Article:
Your Corner Dark by Desmond Hall

  Your Corner Dark by Desmond Hall, Atheneum/Simon & Schuster, 9781534460713, 2021 

Rating: 1-5 (5 is an excellent or a Starred review) 3

Format: ARC

Genre: Realistic fiction

What did you like about the book?  Frankie Green’s senior year of high school and his dream of escaping Jamaica to become an engineer come to a screeching halt when his father is shot at an outdoor celebration. Forced to borrow treatment money from his uncle Joe, a Rastafarian and head of a local posse, Frankie must offer himself as collateral and join the violent world of drugs and guns that his father had struggled to keep at bay. Meanwhile, a new love interest, Leah, holds out a tantalizing promise of a different and better future. Can Frankie escape? 

This book has a lot of action and drama; in fact, John Wick (as in the movie, starring Keanu Reeves) comes to mind and is referenced by the posse members. Bullets fly, cars careen, and numerous crimes are committed although Frankie’s complex feelings toward his uncle, Aunt Jenny, his father and his late mother are handled with sensitivity and realism. In addition, the book manages to convey an authentic sense of place, with its vivid descriptions of Jamaican food and daily life and the frank explorations of the wide gulf between the country’s haves and have-nots.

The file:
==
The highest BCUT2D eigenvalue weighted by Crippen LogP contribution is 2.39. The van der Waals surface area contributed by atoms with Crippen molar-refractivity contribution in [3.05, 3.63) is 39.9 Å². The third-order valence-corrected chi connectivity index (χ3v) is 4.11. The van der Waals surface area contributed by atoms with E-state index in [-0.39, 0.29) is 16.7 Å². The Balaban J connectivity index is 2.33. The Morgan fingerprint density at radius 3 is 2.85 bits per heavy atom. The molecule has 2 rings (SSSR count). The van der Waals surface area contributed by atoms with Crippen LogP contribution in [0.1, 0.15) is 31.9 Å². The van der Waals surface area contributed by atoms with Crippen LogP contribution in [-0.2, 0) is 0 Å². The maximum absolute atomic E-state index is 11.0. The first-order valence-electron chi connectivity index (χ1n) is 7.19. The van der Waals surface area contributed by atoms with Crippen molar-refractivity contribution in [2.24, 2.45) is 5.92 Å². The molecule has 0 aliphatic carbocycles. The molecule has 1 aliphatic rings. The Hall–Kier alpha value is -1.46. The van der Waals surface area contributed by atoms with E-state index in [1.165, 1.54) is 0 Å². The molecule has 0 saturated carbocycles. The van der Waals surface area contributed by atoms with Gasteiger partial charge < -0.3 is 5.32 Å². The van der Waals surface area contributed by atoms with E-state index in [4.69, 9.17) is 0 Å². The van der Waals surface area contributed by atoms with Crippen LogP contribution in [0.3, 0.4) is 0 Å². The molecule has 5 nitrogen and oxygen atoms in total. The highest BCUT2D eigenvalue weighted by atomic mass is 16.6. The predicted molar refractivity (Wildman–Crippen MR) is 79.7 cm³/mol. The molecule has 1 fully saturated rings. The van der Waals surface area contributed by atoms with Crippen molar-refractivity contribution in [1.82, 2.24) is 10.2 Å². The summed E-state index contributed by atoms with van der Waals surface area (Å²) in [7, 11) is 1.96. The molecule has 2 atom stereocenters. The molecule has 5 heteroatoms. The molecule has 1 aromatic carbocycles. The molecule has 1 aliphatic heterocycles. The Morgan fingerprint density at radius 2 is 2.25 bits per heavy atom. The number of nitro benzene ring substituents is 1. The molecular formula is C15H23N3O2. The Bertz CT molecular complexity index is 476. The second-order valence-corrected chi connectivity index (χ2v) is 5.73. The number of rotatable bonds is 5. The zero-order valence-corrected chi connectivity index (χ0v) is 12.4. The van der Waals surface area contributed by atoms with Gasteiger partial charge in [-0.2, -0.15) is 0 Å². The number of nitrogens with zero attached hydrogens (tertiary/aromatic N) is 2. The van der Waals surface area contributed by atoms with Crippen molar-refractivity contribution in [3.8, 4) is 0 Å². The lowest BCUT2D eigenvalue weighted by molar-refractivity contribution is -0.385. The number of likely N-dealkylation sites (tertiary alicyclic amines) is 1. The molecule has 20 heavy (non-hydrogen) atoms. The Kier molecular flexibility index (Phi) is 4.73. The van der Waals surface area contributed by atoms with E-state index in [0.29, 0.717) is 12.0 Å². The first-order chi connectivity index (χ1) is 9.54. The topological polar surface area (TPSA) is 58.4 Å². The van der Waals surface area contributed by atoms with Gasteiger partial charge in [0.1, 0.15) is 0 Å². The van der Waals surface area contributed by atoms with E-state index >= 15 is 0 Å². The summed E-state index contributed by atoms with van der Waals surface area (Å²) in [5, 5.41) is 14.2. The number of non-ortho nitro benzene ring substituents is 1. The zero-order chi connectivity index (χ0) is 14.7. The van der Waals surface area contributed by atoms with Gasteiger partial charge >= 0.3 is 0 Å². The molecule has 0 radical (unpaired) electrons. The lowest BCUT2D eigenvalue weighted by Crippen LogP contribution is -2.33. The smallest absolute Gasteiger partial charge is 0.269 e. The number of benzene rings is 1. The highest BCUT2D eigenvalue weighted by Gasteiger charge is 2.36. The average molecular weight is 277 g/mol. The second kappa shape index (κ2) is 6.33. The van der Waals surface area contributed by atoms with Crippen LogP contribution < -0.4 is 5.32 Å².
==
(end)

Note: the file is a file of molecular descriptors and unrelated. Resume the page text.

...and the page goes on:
Anything you didn’t like about it? Many teen readers will not have enough content knowledge to figure out what’s going on in the book and Hall doesn’t supply the information. Who are the Rastafarians and what’s the relationship between the posse, the religious/political movement, and the use of marijuana? What about the political unrest and the established political parties’ manipulation of the criminal gangs that Hall hints at? I also wondered if the book, in presenting a realistic yet atypical experience, reinforces negative stereotypes?  Unfortunately, the crime drama overpowers some of the more interesting plot elements, for example, Frankie’s complicated feelings for his father, or his Aunt Jenny’s torn loyalties. And Leah takes on some maddening manic, pixie, dream-girl qualities that reduce her to a one-dimensional character. 

To whom would you recommend this book?  Older students or adult readers who like thrillers with violence and danger. The book has a lot of gore, drinking, and marijuana use.

Who should buy this book? High school or public libraries.

Where would you shelve it? YA fiction

Should we (librarians/readers) put this on the top of our “to read” piles? No

Reviewer: Susan Harari, Keefe Library, Boston Latin School, Boston, MA

Date of review: November 8, 2020

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